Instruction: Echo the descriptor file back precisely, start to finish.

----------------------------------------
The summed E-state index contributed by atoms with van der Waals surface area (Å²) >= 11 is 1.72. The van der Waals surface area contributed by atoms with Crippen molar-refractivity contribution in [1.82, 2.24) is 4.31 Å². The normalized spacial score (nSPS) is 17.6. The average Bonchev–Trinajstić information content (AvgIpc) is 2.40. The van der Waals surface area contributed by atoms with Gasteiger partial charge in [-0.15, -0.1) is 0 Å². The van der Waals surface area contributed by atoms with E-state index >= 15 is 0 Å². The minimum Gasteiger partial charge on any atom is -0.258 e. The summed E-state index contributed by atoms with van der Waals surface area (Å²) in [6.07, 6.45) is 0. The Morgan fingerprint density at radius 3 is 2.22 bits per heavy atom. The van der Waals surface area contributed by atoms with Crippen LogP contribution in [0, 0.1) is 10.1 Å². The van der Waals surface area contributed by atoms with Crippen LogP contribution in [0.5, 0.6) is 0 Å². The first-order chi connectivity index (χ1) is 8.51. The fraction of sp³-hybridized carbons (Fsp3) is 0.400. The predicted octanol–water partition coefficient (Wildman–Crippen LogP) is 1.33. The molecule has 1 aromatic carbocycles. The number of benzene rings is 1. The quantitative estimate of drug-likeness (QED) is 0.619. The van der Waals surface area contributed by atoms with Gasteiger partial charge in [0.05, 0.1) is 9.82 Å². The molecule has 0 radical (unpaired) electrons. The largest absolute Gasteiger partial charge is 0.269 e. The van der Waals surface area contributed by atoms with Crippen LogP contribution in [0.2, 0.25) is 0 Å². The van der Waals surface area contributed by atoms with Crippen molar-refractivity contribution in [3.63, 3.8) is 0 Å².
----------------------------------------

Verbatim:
The summed E-state index contributed by atoms with van der Waals surface area (Å²) >= 11 is 1.72. The van der Waals surface area contributed by atoms with Crippen molar-refractivity contribution in [1.82, 2.24) is 4.31 Å². The normalized spacial score (nSPS) is 17.6. The average Bonchev–Trinajstić information content (AvgIpc) is 2.40. The van der Waals surface area contributed by atoms with Gasteiger partial charge in [-0.15, -0.1) is 0 Å². The van der Waals surface area contributed by atoms with E-state index >= 15 is 0 Å². The minimum Gasteiger partial charge on any atom is -0.258 e. The summed E-state index contributed by atoms with van der Waals surface area (Å²) in [6.07, 6.45) is 0. The Morgan fingerprint density at radius 3 is 2.22 bits per heavy atom. The van der Waals surface area contributed by atoms with Crippen LogP contribution in [0, 0.1) is 10.1 Å². The van der Waals surface area contributed by atoms with Crippen LogP contribution in [0.5, 0.6) is 0 Å². The first-order chi connectivity index (χ1) is 8.51. The fraction of sp³-hybridized carbons (Fsp3) is 0.400. The predicted octanol–water partition coefficient (Wildman–Crippen LogP) is 1.33. The molecule has 1 aromatic carbocycles. The number of benzene rings is 1. The quantitative estimate of drug-likeness (QED) is 0.619. The van der Waals surface area contributed by atoms with Gasteiger partial charge in [0.05, 0.1) is 9.82 Å². The molecule has 0 radical (unpaired) electrons. The largest absolute Gasteiger partial charge is 0.269 e. The van der Waals surface area contributed by atoms with Crippen LogP contribution in [0.2, 0.25) is 0 Å². The van der Waals surface area contributed by atoms with Crippen molar-refractivity contribution in [3.63, 3.8) is 0 Å².